So, say NO to a lot of your useful question types:

NO to lots of Likert scales

Gen Z audiences seem to find it boring and tedious to answer tons of Likert scale questions. Try breaking these questions up if you have lots of them in your survey or consider substituting some of them with slider questions instead. 

NO to lots repetitive questions

Similar to the first one, it’s best to simply avoid anything that may come off as repetitive. Even if the question feels slightly different to you, it may feel like the exact same question to a younger respondent. So try to approach this nuance from different angles and question types.  

NO to open ends

Open-ended questions can overwhelm younger respondents. They often struggle to come up with what to say. We suggest avoiding open ends altogether. But if you must, try to frame them in ways that feel conversational. Instead of asking, “What inspires you?”, try something like, “Tell us about a time when you felt really inspired.”

NO to long lists.

Long lists can be difficult for adults but for younger respondents, they can be absolutely daunting. It’s a good idea to try breaking lists up into shorter, more manageable pieces if you can.

NO to negative phrasing. 

Avoiding negative phrasing is a usual best practice but it’s even more important when surveying young people. Instead of asking a question like, “What do you dislike about this product?”, consider asking, “What could be improved about this product to make it even better?”

Remember to keep parents in mind

It’s also important to remember that you may need to get permission from a parent or guardian before handing the survey to an underage respondent. You may also need to depend on the parent to take the survey with the child’s input—which can help keep the child on task. In these situations, the parent can help guide the child or answer any questions they may have.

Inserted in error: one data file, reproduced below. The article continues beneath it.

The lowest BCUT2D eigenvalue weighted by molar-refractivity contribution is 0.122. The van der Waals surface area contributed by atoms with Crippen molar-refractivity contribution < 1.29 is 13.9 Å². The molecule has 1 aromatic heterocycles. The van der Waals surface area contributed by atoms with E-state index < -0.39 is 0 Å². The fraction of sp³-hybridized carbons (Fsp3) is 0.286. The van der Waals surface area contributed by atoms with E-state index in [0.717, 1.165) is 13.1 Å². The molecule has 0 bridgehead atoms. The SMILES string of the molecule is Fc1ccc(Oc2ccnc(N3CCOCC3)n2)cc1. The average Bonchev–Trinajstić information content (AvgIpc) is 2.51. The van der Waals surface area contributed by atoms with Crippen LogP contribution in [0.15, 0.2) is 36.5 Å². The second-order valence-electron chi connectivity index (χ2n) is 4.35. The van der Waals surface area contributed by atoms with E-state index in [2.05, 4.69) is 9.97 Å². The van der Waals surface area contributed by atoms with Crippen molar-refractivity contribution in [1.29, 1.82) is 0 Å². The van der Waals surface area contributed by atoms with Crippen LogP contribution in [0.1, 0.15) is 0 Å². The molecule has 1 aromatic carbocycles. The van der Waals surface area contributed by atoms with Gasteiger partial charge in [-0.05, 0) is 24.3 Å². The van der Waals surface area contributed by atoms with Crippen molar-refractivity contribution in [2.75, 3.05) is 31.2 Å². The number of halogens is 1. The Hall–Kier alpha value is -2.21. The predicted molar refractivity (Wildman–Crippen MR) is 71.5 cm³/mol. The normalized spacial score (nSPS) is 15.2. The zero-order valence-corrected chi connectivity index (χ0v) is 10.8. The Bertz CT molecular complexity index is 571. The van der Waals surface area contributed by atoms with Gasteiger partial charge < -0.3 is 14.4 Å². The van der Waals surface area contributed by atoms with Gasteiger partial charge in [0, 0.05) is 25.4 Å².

In the US, for example, any children 12 and under must be recruited through the parent. Respondents who are 13–17 years old are generally available to be invited to surveys directly, as well as through their parents. For kids under 10, you should expect to design for a parent to take together with the child. Keep in mind, these age ranges can vary from country to country due to local online privacy laws for minors. All the same, thinking about the maturity level differences in ages between children, teens, and young adults is an important first step when designing your research and questionnaires.

Gen Z is the future

This is all a lot of words to say that we should be meeting the youth where they are in order to expect meaningful responses. Gen Z audiences require a thoughtful and engaging approach—something that’s fundamental to good research, regardless of who we’re interviewing. But by leaning into these best practices and avoiding common pitfalls, you’ll be able to capture fantastic insights from younger respondents. Just keep in mind that they have a lower threshold on what they’ll tolerate. 

And don't be afraid to ask for help if you’re unsure. At aytm, we can provide all kinds of support—whether it’s building a study from scratch,  or simply giving your survey a gut check before you launch! Don’t hesitate to reach out—we’re eager to lend a hand however we can!